After the first month of the NHL season, the Phoenix Coyotes looked like one of the better teams in the league.
Following their 3-2 shootout win over the Vancouver Canucks Nov. 5, the Coyotes were 11-3-2 and their 24 points were tied for the second-most in the entire league.
Fast forward to mid-April, and the 'Yotes are watching the Stanley Cup Playoffs unfold on television for the second consecutive season.
"You're not going to be in the playoffs if your best players are not great," ESPN NHL insider Barry Melrose told Burns and Gambo Tuesday on Arizona Sports 98.7 FM.
Melrose singled out young players in Colorado and Dallas being responsible for elevating their teams to a playoff level, while that didn't happen in the desert.
"Yeah, you had periods where everybody played well and it looked like Phoenix had got their game back together, but (Keith) Yandle with a plus-minus (-23) like that, (Mike) Smith in and out of the lineup, (Mike) Ribeiro looked like it would have been a good fit -- it should have been a good fit -- more offense to a team that needed some offense but had a great defensive mindset," Melrose said.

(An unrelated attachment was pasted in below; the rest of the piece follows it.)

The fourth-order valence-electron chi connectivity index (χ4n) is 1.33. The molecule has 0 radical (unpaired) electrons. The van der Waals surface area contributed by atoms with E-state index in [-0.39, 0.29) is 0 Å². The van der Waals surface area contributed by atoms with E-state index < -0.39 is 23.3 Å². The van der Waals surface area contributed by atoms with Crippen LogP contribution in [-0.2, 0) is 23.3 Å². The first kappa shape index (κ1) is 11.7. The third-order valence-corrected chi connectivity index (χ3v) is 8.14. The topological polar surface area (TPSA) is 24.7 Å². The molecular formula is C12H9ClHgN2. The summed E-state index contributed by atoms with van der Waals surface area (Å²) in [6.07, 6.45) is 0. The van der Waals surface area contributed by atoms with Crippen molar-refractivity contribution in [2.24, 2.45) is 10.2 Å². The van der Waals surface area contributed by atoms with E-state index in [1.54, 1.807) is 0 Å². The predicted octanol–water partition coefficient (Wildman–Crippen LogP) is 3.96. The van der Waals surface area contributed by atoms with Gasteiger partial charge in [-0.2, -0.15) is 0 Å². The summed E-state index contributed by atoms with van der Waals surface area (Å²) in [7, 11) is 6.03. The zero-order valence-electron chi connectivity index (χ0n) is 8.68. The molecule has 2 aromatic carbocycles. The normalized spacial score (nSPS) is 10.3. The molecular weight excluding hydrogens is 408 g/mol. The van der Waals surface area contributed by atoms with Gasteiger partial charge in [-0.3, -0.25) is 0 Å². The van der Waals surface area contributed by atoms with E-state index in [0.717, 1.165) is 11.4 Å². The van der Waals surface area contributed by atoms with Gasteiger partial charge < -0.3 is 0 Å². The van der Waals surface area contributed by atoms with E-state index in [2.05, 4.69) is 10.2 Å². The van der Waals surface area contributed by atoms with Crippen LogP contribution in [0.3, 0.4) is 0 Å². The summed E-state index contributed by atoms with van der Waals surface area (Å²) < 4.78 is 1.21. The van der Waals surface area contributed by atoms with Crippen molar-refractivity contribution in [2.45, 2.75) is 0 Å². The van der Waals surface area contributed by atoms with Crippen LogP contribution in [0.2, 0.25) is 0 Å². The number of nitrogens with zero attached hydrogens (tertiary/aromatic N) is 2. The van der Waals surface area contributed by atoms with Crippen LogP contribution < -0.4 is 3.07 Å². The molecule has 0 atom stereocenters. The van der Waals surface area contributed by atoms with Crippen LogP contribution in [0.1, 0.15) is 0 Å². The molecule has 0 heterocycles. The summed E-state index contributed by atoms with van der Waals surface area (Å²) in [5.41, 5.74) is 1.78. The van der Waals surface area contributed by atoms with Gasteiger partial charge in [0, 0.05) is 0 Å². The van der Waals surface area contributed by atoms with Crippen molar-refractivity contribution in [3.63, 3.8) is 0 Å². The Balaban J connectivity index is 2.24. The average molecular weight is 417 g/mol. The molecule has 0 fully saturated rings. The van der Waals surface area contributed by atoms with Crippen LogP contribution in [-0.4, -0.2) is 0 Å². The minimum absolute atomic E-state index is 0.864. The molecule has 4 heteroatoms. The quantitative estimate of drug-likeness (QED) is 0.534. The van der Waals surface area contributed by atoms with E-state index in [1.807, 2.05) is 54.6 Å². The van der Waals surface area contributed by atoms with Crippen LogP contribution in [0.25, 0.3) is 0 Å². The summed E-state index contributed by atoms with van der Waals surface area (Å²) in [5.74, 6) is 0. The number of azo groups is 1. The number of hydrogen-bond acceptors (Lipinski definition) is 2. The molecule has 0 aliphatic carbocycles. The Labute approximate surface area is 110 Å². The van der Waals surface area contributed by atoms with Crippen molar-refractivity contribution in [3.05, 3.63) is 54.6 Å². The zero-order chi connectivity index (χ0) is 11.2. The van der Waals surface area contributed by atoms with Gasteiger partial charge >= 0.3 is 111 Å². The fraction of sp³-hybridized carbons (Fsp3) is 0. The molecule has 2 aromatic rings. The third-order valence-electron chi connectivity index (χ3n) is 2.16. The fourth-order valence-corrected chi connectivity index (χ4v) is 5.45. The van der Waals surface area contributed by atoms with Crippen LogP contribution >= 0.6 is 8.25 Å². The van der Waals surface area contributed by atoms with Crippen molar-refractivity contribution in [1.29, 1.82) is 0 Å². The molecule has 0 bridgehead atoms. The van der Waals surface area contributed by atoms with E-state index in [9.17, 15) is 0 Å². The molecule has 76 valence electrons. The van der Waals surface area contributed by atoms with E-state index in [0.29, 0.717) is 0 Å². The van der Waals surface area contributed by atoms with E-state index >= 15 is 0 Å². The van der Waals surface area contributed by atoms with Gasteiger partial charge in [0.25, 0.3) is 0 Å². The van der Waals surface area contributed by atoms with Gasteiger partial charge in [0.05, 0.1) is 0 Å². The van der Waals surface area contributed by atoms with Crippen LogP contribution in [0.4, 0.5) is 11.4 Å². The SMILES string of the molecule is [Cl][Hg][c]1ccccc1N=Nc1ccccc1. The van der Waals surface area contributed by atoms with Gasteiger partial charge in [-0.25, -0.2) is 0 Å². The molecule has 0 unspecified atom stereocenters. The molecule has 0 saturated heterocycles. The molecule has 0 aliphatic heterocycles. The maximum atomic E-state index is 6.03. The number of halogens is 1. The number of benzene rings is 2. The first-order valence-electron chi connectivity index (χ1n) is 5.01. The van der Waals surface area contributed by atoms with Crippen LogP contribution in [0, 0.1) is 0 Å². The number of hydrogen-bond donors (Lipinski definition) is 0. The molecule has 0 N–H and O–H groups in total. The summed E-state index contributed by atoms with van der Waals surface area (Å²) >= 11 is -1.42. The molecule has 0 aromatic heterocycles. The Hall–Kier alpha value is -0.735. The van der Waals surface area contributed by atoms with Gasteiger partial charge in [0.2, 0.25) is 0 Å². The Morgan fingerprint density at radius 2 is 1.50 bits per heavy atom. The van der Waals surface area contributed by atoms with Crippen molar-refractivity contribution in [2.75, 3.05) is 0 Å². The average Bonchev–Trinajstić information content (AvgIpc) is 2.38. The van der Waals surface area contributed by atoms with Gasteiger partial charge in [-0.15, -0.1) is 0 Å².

"Phoenix sort of became in-between, they weren't good at anything anymore. In the old days, they were a great defensive team. Now, they weren't unbelievable defensively and they weren't good offensively."
To Melrose's point, the Coyotes ranked 20th in the NHL in goals scored (210) and 18th in the league in goals against (224).
The former Los Angeles and Tampa Bay head coach has some advice for the Coyotes if they want to get back to where they were in 2011-12, when they advanced to the Western Conference Finals.
"They've really got to look at their team and decide what type of team they want to be," he said. "They've got some great young players there, they've drafted well. Phoenix could easily get things turned around very, very quickly and get back in the playoffs next year.
"It's very surprising that they didn't make the playoffs because they really looked like a team on the rise the last couple years in the NHL."